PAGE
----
Pharmacists share insights into pharmacy best practices

May 10, 2015

Nothing rings truer than the voice of experience. Four pharmacists share what works for them.

Attendees at the recent annual meeting of the American Pharmacists Association in San Diego didn’t have to look far to find pearls of wisdom about pharmacy best practices. An entire session offered nuggets of advice about expanding medication therapy management (MTM) as the pharmacy industry evolves in the 21st century.

See also: 7 best practices for pharmacists

PCMH opportunities

A federally funded pilot program in Arkansas for approximately 70 clinics statewide offers insight into opportunities and obstacles in the patient-centered medical home model, said Jeremy Thomas, PharmD, CDE, assistant professor at University of Arkansas for Medical Sciences.

With the goal of providing care management to at least 80% of its highest-risk patients, the Comprehensive Primary Care Initiative has integrated pharmacists into its program. Pharmacists are involved in patient care either directly or through chart reviews and recommendations, he said.

A major challenge is that clinics don’t understand the potential value of pharmacists in terms of MTM services. “They’re scared to death of reform in terms of payment, and they had no idea what pharmacists could offer patients in their clinic,” he said.

The solution was to identify target populations and define patient-care services that correspond with performance measures and clinical quality indicators, Thomas said.

See also: 6 tips to boost pharmacy efficiency

Pharmacists on site

Pharmacists practicing in a clinic setting as part of the healthcare team can make a difference in the patient-centered medical home model, according to Jaini Patel, BCACP, assistant professor of pharmacy practice at Midwestern University Chicago College of Pharmacy. She works at a clinic and often meets for 45 to 60 minutes with individual patients as part of an MTM program.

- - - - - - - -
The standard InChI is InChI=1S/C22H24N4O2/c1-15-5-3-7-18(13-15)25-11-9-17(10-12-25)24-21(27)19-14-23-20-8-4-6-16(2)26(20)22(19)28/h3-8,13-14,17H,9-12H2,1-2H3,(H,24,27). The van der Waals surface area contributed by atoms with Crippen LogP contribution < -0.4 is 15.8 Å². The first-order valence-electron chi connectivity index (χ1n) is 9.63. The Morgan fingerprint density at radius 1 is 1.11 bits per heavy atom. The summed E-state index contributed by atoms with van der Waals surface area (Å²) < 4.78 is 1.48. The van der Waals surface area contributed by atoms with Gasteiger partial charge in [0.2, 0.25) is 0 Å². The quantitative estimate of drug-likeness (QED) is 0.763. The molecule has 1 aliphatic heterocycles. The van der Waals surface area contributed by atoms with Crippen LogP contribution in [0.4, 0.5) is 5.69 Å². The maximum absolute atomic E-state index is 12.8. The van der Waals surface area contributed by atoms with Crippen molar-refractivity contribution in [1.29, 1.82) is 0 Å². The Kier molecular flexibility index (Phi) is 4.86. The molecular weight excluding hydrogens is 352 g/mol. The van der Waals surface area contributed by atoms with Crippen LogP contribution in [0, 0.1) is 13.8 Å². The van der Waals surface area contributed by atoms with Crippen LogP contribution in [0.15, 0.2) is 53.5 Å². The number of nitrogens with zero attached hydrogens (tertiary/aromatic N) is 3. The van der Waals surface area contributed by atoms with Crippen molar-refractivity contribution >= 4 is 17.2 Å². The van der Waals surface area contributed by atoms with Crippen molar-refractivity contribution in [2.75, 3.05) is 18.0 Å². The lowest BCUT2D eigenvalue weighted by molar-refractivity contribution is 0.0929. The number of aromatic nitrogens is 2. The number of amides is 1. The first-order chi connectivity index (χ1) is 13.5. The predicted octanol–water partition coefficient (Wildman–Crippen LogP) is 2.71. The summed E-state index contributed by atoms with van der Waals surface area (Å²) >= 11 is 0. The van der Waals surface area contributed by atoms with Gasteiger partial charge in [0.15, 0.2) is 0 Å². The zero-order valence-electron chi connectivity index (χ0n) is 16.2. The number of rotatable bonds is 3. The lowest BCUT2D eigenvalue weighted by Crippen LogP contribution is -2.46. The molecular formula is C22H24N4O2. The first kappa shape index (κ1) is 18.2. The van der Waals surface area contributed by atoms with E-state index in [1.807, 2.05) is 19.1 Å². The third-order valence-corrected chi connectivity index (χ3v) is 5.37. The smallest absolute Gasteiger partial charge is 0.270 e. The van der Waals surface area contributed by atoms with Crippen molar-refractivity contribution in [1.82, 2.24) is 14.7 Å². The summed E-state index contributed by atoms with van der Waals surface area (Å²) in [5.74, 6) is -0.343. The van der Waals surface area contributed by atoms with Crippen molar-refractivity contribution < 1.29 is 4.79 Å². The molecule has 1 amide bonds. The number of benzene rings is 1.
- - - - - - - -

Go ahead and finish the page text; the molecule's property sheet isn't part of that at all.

“I’ve spent as long as 90 minutes with a patient, since there was so much to discover and tackle,” Patel said. These meetings “are so crucial to develop relationships with the patients and caregivers. The patient walks out knowing what the plan is.”

A team that includes a physician and a pharmacist sees selected patients, she said. “The biggest advantage is everyone starts on the same page in terms of patients’ barriers, how they’re taking their medications, and what our goals and plan should be going forward. It’s efficient and saves everyone time because it prevents dual questioning.”

Physicians, team leaders, and patients often express appreciation. “I have never understood my medications until now!” one patient told her. “I’ve told all my friends to come meet my pharmacist.”

 

E-consults and EHR

Marissa SalvoMarissa Salvo, PharmD, an assistant clinical professor at University of Connecticut School of Pharmacy, said communication is crucial to her role as a pharmacist providing e-consults in a multisite federally qualified health center.

Salvo provides consultations to providers and follows up with the patient and pharmacy as needed. She’s tackled a wide variety of issues such as finding alternative medications due to cost or formulary issues, setting renal and hepatic dosing, and even figuring out which vitamins are appropriate for a vegan.

“We have a new provider orientation, and there’s always a discussion about the pharmacy service,” she said. “For those who come to my site, I send a personalized e-mail, letting them know who I am and what I do there.”

In the big picture, she said, “pharmacists can expand their services using electronic health records to collaborate and provide patient care,” she said. “Use of the EHR allows the pharmacist to be at one location yet reach providers throughout an organization.”

Pharmacy staff involvement

At first, it may be difficult to get pharmacy staff to provide, document, and bill for MTM interventions because of a heavy dispensing workload, noted Melissa Enriquez, PharmD, of Quality Food Centers/Kroger Pharmacy.

The solution is coaching the staff and changing their attitudes within the pharmacy, she said. It helped to break long-term tasks into smaller, more feasible tasks. Instead of simply ordering staff to accomplish something, Enriquez said, it’s better to provide direction by saying something like “sign in by Monday and complete the three cases within the next two weeks.”

The coaching structure ultimately allowed impressive improvement in MTM numbers, she said.

Randy Dotinga is a medical writer based in San Diego, Calif.